If you are not familiar with driving in extreme winter weather, do not do it. I spend thousands of dollars every year on the best tires, brakes, windshield wipers and other gear; I also have hundreds of hours of experience on icy and snowy roadways. I have been in two accidents during the winter, both totaled my vehicles. I have responded to over 100 motor vehicle accidents and provided medical aid for 25 people. I have assisted at least 400 motorists who were stuck in the snow since 2013. Again, I plead with you, do not try to replicate what I do without understanding every aspect of what I do. I have gone out during declared states of emergency, do not do this unless you have credentials as well as contacts in the State Police and local fire departments who know who you are, what your training is and why you are driving when nobody is supposed to be driving. In some states like MA, the police can arrest you for being out during a state of emergency.  You do not want to end up like the guy in the photo below (BTW, he walked away from this accident with minor injuries but as you can see, speed+black ice = destroyed car.)

Okay, so other than severe thunderstorms and extreme winter weather, we get the occasional hurricane. The first major storm I ever chased, was long before I even considered a hobby in storm chasing or a career in disaster preparedness. Hurricane Irene was the first major storm that I went out in. Other than a police scanner, Hi-Viz vest, some tools, first aid kit, flashlight and extra food and water; I had nothing. What did I do during Irene? I took damage reports, wrote down roads that were blocked, what the damage was and othe info and I handed all of it to my local PD at the EOC. I was out during the storm as it hit New Haven County, it was an experience I wish to repeat, but I am scared to do so because of how much hell was unleased from that storm.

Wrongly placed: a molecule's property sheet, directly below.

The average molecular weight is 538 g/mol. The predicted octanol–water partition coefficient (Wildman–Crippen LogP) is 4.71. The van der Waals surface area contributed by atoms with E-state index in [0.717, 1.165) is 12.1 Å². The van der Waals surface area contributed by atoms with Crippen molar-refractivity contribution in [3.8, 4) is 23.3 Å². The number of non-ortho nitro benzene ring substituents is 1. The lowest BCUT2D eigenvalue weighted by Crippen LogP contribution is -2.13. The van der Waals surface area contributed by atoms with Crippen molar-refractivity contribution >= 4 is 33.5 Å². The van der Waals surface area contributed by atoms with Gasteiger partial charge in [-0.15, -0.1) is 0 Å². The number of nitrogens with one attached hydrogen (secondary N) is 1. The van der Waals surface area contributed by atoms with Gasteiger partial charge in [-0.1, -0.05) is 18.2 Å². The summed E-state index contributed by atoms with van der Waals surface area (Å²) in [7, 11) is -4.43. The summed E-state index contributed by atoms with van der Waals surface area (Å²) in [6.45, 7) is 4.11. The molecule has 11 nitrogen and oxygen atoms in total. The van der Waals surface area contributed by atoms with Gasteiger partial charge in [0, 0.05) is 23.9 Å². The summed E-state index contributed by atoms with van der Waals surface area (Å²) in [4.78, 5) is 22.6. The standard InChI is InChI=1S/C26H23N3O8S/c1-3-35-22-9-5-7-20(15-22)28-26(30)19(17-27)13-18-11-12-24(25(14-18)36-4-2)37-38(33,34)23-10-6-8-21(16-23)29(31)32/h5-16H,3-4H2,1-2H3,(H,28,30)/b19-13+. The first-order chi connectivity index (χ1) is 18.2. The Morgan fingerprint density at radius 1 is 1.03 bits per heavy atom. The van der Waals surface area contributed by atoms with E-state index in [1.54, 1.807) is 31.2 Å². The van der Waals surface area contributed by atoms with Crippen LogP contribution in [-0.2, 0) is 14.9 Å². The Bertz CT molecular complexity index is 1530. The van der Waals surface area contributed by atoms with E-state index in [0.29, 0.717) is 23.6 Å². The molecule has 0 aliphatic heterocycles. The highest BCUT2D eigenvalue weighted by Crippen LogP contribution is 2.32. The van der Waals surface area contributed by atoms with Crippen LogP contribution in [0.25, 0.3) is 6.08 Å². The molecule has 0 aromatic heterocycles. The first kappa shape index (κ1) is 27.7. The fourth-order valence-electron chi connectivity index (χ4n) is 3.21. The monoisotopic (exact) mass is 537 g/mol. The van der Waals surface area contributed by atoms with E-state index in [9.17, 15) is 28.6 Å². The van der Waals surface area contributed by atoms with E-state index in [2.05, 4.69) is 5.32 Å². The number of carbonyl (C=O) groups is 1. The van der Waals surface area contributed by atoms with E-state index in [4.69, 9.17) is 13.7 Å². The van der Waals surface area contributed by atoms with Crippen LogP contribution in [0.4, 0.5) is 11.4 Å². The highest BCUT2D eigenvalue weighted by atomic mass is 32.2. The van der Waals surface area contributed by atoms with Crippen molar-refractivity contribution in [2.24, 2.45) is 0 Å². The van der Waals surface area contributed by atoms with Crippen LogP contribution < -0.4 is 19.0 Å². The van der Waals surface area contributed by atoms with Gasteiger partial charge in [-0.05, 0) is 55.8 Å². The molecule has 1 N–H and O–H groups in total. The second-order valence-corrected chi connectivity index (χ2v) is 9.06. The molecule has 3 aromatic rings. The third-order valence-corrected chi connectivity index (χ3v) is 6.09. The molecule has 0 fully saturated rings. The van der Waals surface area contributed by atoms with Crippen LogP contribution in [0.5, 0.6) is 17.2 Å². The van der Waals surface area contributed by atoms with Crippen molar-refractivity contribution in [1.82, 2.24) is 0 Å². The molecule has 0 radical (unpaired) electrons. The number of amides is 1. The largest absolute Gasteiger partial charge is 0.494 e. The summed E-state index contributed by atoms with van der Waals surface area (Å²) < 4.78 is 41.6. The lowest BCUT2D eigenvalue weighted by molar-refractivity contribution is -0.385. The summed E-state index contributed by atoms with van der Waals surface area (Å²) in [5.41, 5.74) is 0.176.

Chasing hurricanes is more about the thrill, as well as doing something very few people will risk doing. Somebody has to get that awesome prime time footage of the storm; might as well be me. As I said in the About Me page, I do this for the education and experience. There is not better education on disasters than actually being in one.

I cannot strech this enough though, PLEASE GET TRAINING AND THE PROPER EQUIPMENT BEFORE EVER DOING WHAT I DO. If you ever wish to come with me on a chase, send me an email. If you are looking to work with me during winter weather, all I ask is that you have some certification and formal training. Minimum required would be having your EMR or Fire Fighter 1 training. This below photo is of a fatal motor vehicle accident that occured last winter. The driver lost control of their vehicle, went off the road and ended up in the river.